Our TV favorites from August 13 to 17

Our TV favorites from August 13 to 17

Sunday August 13

The evening devoted to Johnny Depp begins with this film which is thirty years old, but has not aged a bit, and continues with a documentary on the ex-husband of Vanessa Paradis. Gilbert Grape (who plays the actor) is at the center of his family, stuck between Arnie (Leonardo DiCaprio), his mentally handicapped little brother, his two sisters, and his mother who became depressed and obese at the death of her husband. In this small town that seems frozen, a bittersweet life unfolds for Gilbert, until the day Becky (Juliette Lewis) arrives. The script fits perfectly and all the roles are interpreted with accuracy. Leonardo DiCaprio, 19 at the time, was even nominated for the Oscar for Best Supporting Actor. And these two hours of cinema pass like the blink of an eye… Delphine Loez

Seven out of ten French people appreciate short tourist stays. One-day tours that cities sometimes suffer, but also try to organize and optimize. Julien Courbet’s teams deliver in this unpublished Capital the fruit of their investigations carried out in Porquerolles, in the Var, Étretat, in Seine-Maritime and the principality of Andorra. Objectives of these municipalities and traders (restaurants, bike and jet-ski rental companies, managers of mini-markets, etc.): attract and retain tourists, make their visit profitable and best manage any additional costs linked to the management of this tourism massive. It then becomes essential, in the summer, to double the number of municipal agents and civic services to monitor walkers, such as pebble thieves in Étretat. Anne-Laure Boveron

Monday August 14

A mixture of “trash” and incongruity, the humor of Gustave Kervern and Benoît Delépine (Holy Love, I Feel Good) has already upset more than one. Clearing the history is no exception to the rule. But, despite a few painful scenes, the director duo has no equal in capturing the spirit of the times in France’s peri-urban areas, capturing the absurdity of the world and the failings of our contemporaries. Because they are victims of blackmail, scam or harassment on the Internet, a trio of citizens (Blanche Gardin, Corinne Masiero, Denis Podalydès), housing estate neighbors, play Don Quixote against the giants of the Web. All things considered, their picaresque adventures will send the viewer back to their own addictions to technological mirage, more conducive to enslaving the user than serving him. Pierre-Olivier Boiton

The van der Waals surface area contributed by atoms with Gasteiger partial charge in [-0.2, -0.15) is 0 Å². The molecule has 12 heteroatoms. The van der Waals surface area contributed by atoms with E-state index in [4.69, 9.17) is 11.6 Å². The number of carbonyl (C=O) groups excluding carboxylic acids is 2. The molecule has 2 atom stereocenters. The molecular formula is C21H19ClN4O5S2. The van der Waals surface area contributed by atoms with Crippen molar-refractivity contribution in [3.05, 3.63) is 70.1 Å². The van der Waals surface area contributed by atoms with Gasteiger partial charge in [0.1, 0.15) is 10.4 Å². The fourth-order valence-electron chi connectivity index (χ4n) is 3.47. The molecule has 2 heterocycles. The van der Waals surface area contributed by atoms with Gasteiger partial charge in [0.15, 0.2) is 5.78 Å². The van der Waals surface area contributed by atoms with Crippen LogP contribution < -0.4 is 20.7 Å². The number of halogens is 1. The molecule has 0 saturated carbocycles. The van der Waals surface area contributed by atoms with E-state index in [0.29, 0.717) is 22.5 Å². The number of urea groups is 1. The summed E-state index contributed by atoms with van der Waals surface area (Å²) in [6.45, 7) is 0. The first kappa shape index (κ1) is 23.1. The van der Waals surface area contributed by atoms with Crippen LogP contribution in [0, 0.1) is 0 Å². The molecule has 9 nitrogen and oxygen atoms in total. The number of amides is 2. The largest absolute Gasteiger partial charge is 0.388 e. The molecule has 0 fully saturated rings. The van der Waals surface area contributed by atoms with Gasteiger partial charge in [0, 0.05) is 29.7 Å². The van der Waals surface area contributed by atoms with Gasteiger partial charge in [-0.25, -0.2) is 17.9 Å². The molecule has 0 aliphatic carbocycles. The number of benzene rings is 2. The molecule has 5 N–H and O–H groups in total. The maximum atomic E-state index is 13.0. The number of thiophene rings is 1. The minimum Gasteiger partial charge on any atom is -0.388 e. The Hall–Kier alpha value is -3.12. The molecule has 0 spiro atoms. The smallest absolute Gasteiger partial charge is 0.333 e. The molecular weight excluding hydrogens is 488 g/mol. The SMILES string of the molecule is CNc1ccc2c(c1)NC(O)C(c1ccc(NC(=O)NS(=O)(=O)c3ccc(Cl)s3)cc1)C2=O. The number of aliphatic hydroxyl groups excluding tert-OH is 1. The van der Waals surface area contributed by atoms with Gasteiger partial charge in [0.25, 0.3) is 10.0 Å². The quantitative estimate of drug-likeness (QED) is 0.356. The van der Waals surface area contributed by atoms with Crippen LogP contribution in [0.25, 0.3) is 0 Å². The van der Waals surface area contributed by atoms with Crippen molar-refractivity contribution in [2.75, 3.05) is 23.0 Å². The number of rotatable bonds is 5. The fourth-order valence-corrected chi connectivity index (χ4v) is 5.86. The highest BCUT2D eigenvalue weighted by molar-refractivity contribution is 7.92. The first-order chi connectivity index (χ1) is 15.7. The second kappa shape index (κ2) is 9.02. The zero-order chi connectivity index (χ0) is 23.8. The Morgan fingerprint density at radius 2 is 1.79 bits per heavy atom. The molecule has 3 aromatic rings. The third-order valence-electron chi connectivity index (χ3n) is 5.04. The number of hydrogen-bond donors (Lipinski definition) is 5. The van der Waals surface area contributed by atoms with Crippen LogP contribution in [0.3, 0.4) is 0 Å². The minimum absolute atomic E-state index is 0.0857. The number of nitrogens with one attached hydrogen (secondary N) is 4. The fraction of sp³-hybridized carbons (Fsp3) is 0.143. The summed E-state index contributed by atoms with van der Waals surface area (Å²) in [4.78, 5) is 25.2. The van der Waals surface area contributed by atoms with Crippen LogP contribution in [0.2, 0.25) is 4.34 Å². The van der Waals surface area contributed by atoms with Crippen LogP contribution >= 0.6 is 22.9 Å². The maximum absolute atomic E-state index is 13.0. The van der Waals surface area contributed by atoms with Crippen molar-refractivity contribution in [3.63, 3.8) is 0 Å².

Tuesday August 15

Curly or straight, colored or salt and pepper, hair reflects our personality, as much as fashions and origins. This new four-episode documentary series broadcast over two evenings is dedicated to the world of hair. Convinced that “the hair tells the story of the world”, Ambre Dupont travels through four countries to meet their inhabitants. With her traveling salon, this journalist converted into an apprentice hairdresser, with contagious good humor, begins her journey in India, where the hair, offered as an offering to their gods by the Hindus, takes on a sacred dimension. Another atmosphere in Rio, where straightening is all the rage. But in Brazil, where half the population is black or afro, more and more women are releasing their curls. “It’s a question of resistance and recognition of our roots,” says a hairdresser from the city of Salvador. Talking cuts loosens the tongues and the confidences exchanged show how much the hair is cultural, even political. The next episodes, in Kenya and South Korea, promise surprising discoveries. Perrine Kempf

Wednesday August 16

This Hour D follows in the footsteps of the nuns of the Cistercian Abbey of Sainte-Marie de Boulaur (Gers). The camera accompanies the sisters, rather young and dynamic, in an important stage of the development of the community which lives from agricultural production. In order to increase their autonomy, they embark on the construction of a new barn. Step by step, from the initial decision to the exploitation of the dairy cows, we follow them in this project. These moments of labor are punctuated by prayer, in a quiet gentleness. This is a happy documentary both in terms of its rhythm and the encounters: the personalities that emerge are immediately endearing. And some smiles continue to warm up, long after the end of the show. Delphine Loez

Thursday August 17

Cuba and its mythical cars! This joyful documentary reveals its presence everywhere in the country, and not only in Havana. In Baracoa, in the east of the island, Diosmar crisscrosses the countryside aboard a Chevrolet dating from 1947 and counting more than a million kilometers on the odometer… This taxi driver exercises a profession now authorized by the socialist regime inherited from Fidel Castro. In somewhat unusual conditions: the engine of his car is indeed that of a generator! Impossible to find spare parts or to acquire a new car because of the American embargo. By force of circumstance, the Cubans have become resourceful. The country roads may be poorly paved, but they offer a shortcut to the country’s history. Timothee Duboc

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